May 24th, 2021 - Job 22-24
What could have been an encouraging discussion among friends turned into an angry and painful debate. Instead of trying to calm things down, Eliphaz assumed the role of prosecuting attorney and turned the debate into a trial. It was three against one as Job sat on the ash heap and listened to his friends lie about him. According to the Jewish Talmud, the slanderous tongue kills three: the slandered, the slanderer, and the one who listens to the slandered. At the ash heap in Uz it was death all around! Eliphaz had three serious accusations against Job: he is a sinner, he is hiding his sins, and he must confess his sins and repent before God can help him. From 22:1-26:14 Job’s friends explicitly accuse Job of being among the wicked and sharing their fate. Eliphaz did not understand that God would gain pleasure from Job’s righteousness, as He does from every righteous person. God would also gain glory from Job’s steadfast faith, which emphasized the lie behind the evil ones challenge. Job steadfastly claimed he was perfect, as God did himself. The implication of Eliphaz’s rhetorical question…that a human being cannot put God under any obligation that God must repay…is a valid theological principle that the Lord Himself corroborates in 41:11. However his application of that principle to Job’s circumstances was invalid because it was based on the faulty assumption that the righteous are always blessed and the wicked always experience God’s judgement on earth.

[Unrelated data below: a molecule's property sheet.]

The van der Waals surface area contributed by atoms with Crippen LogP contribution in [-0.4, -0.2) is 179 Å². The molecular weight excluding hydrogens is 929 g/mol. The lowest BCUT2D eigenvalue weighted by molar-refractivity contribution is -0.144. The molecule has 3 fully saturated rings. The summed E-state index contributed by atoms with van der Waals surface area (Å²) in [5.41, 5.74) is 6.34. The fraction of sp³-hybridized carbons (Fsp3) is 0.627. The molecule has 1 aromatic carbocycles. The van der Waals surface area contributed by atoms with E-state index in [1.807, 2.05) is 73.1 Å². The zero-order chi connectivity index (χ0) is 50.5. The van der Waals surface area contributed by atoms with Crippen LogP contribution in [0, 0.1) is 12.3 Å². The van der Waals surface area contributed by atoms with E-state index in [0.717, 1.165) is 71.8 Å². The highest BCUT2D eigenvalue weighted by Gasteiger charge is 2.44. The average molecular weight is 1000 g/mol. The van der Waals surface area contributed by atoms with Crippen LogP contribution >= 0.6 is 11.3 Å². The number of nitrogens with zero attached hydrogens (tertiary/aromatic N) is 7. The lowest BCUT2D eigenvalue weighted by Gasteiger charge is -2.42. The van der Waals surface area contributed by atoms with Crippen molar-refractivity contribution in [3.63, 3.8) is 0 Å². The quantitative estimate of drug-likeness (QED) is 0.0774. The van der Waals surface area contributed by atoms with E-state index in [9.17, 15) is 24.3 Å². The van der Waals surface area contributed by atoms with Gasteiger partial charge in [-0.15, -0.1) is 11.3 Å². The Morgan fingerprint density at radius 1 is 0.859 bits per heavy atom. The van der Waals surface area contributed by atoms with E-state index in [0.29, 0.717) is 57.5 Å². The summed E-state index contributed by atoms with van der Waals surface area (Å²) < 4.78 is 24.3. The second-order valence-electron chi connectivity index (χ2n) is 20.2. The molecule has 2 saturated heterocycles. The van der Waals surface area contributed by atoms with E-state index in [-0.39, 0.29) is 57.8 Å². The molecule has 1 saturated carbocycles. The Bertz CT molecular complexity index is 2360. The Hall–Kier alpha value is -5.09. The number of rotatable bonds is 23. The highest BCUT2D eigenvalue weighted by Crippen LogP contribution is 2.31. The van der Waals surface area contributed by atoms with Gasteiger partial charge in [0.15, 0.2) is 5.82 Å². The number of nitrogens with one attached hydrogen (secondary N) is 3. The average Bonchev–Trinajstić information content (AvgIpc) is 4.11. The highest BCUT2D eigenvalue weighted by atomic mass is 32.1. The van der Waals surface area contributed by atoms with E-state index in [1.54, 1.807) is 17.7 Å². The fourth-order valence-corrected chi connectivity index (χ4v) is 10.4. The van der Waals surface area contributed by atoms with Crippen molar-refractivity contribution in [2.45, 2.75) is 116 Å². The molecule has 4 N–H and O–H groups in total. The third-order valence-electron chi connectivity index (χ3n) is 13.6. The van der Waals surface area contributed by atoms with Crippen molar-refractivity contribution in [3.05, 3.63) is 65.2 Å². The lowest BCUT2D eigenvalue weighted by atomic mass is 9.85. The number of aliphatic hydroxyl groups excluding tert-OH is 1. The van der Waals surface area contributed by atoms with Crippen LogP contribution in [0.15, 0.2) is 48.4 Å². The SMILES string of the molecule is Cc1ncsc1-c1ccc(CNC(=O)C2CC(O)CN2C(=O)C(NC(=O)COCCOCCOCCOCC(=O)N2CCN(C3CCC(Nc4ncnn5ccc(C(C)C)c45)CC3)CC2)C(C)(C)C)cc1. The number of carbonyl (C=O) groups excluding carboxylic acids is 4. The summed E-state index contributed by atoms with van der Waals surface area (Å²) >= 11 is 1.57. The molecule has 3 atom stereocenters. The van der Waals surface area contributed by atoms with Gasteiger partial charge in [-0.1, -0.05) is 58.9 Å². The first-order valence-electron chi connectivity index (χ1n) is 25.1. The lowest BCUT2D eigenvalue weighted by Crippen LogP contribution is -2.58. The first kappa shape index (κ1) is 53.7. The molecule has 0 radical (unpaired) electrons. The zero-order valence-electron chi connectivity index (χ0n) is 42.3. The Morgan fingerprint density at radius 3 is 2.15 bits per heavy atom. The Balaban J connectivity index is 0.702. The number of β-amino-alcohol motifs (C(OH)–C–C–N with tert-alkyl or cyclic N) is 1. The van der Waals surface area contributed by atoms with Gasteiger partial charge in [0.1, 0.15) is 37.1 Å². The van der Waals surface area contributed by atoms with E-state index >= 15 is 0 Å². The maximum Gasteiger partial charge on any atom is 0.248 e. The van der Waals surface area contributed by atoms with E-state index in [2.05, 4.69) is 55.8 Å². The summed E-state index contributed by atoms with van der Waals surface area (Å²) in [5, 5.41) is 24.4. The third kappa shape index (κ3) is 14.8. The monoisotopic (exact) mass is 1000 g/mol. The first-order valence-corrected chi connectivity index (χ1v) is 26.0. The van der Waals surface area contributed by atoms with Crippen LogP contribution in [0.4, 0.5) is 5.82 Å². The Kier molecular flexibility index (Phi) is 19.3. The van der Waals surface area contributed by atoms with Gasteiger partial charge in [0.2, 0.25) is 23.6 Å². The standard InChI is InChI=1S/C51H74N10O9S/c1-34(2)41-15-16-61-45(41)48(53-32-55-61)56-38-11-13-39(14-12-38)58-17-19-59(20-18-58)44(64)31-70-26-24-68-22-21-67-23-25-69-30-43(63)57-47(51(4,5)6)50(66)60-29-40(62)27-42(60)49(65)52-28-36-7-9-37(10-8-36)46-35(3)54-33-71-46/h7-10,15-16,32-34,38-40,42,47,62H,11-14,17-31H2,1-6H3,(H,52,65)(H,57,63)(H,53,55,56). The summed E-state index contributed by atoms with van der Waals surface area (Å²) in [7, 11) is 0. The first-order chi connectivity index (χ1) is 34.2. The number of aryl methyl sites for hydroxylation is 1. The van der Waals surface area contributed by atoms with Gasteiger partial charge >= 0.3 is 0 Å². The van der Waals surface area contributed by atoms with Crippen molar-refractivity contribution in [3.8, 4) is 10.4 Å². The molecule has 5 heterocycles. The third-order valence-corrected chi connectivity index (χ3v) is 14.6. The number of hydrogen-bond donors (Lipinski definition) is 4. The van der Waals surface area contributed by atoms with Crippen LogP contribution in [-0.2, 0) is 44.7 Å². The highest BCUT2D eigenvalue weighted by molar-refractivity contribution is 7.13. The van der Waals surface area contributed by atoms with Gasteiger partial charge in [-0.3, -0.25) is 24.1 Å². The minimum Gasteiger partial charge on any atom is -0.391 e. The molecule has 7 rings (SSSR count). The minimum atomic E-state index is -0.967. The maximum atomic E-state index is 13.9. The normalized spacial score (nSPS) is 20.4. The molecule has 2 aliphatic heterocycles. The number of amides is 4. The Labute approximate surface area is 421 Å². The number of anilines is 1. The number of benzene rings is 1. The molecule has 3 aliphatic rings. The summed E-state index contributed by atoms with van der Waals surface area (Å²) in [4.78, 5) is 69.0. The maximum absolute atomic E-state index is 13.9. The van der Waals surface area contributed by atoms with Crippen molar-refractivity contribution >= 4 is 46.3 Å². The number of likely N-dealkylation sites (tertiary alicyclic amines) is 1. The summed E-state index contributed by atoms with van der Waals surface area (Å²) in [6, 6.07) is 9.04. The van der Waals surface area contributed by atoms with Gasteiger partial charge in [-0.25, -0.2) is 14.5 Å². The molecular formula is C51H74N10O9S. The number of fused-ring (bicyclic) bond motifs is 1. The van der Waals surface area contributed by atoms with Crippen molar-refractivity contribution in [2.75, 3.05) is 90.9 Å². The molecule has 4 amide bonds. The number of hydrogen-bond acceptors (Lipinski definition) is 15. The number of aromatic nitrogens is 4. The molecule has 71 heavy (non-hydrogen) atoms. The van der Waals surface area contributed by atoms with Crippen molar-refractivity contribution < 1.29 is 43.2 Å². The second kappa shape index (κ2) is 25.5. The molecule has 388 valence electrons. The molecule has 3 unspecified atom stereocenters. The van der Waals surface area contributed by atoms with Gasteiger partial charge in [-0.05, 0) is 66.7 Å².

Eliphaz continues to be sarcastic, wondering if God rebukes people for their piety. But courts do not try people for their righteousness. They try people for their lawlessness so, since God has sent terrible judgements upon Job he must be guilty of sin. This is not the first time one of Job’s friends has brought this to his attention. Eliphaz missed the point Job was making. Why does God send the punishment before He arrests me, reads the indictment, and conducts the trial. This just goes to show the friends were not only not bringing comfort or encouragement, they were not even giving the Job the courtesy of listening to him.